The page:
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Review: The Fellows House, Cambridge, UK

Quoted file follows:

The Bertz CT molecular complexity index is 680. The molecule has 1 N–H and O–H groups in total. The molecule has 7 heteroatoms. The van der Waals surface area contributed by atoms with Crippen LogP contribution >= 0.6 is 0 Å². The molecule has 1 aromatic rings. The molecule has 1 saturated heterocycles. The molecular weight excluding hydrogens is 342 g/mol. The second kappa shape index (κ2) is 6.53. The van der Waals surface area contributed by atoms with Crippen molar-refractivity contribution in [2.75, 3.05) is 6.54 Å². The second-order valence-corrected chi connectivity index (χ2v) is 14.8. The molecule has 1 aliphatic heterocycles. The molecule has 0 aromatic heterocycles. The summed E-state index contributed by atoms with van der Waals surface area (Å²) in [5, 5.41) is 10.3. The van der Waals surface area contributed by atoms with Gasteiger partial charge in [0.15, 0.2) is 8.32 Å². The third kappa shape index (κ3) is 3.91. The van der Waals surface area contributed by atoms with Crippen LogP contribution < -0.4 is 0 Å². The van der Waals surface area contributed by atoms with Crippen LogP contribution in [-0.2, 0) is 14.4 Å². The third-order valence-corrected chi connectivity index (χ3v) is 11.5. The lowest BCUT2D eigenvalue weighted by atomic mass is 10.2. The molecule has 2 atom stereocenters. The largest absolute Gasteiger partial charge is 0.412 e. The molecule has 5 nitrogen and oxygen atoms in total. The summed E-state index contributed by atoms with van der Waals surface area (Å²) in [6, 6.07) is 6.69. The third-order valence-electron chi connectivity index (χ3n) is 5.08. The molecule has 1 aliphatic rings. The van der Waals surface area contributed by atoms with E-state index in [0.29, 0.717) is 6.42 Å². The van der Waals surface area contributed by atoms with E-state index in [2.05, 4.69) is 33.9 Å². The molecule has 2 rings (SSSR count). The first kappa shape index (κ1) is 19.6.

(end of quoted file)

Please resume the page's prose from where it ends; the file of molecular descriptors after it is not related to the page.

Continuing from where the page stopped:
“Feel at home, feel inspired, feel like a fellow,” invites the hotel’s mantra. Strategically positioned, a mere eight minute stroll from Jesus Green, The Fellows House is the very essence of Cambridge. Symbolically, Crick and Watson’s DNA double helix is imprinted into The Folio Bar’s walls. Whilst the heritage of Cambridge’s esteemed academic fellows flows through the hotel’s DNA. Featuring 131 bedrooms and apartments this is a home-from-home and not just for a short stay. Guests range from families exploring Cambridge for a few days, through business folk based in Cambridge for months and onto mature students studying for a masters degree at the university. The welcome In a city where parking is at a premium, the Fellows House has a large, well-lit underground car park with a lift to reception on the ground floor. Friendly formalities are quickly completed and we head to our apartment. The room The Fellows House offers Kipling rooms, evolving through to Darwin duplex suites. Our Gormley – named after Trinity College artist Sir Antony – is a one-bedroom apartment with a kitchen area, a lounge and a bedroom. Both lounge and bedroom have wall-mounted 49 inch TV screens, plus individual climate control. Light wood flooring and a palette of greys, with a suggestion of minimalism, give guests the space to relax. A black-and-white photographic collage of Cambridge architecture – college crests, peaceful quads, wooden bridges over The Backs evokes the city’s academic heritage. The kitchen with fridge, hob, microwave, kettle, toaster and dishwasher is ideal for a quick breakfast or cooking in the evening. The bathroom The hansgrohe rainfinity showers are thoughtfully designed. There is room to push the on button and set the temperature without being deluged by cold water. Villeroy & Boch basins and WCs with Noir toiletries by The White Company complete the high specification bathrooms. Apartments with baths are also available. The facilities Deep tan leather sofas combine with bookshelves to give an air of a College’s Senior Common Room in the Folio Bar. A display of Japanese gin distilling copper and glass, a pool table and a jazzy playlist remind guests that this is actually a bar. Academia inspires an original cocktail list, based on the published works of Cambridge alumni. Not only is “Life on Earth” a vibrant creation of vodka, banana and honey-infused vermouth, it is also topped by a bee hand-drawn by mixologist Gabie. Other cocktails celebrate the works of Quentin Blake, Charles Darwin, Stephen Hawking, A.A. Milne and Alan Turing. Plant-based dishes appear on the Folio Kitchen’s menu alongside fish, meat and poultry. Carnivores and vegans are equally cared for.  Sous-vide cooked rump of lamb competes against gnocchi with burrata. Prime fillet of beef vies for diners’ attention over cabbage cannelloni. The fishy catch of the day, resting on risotto, takes on baked Romanesco with cassoulet. It’s an imaginative menu offering specials providing variety for the long-stay residents. Thinking health and wellness there is a very well-equipped gym, a sauna and a small lap-pool. The Sage of Cambridge is a cafe at the front of house, where locals drop in and guests grab a tea or coffee on their way out or back in. Location A fifteen-minute walk takes guests to Cambridge’s historic centre. A walking tour, given by a Cambridge graduate from Alumni Tours, is a fascinating introduction to almost two millennia of Cambridge history. Since the days when Queen Boudicca gathered the Iceni tribes on the banks of the Cam to attack the Roman occupiers, Cambridge has had a rich history. University days began in 1209. Then in 1543, Henry Vlll planned to close the universities. Fortunately, the king changed his mind to found Trinity, the richest college of all, where Newton worked out his theory of gravity. Walking tours take in The Eagle pub where Crick and Watson announced that they had discovered DNA, a laboratory where the electron was discovered and Fitzbillies serving Cambridge’s finest sticky buns since 1920. The view across The Backs, towards Kings College with its grand chapel, is the quintessential Cambridge scene.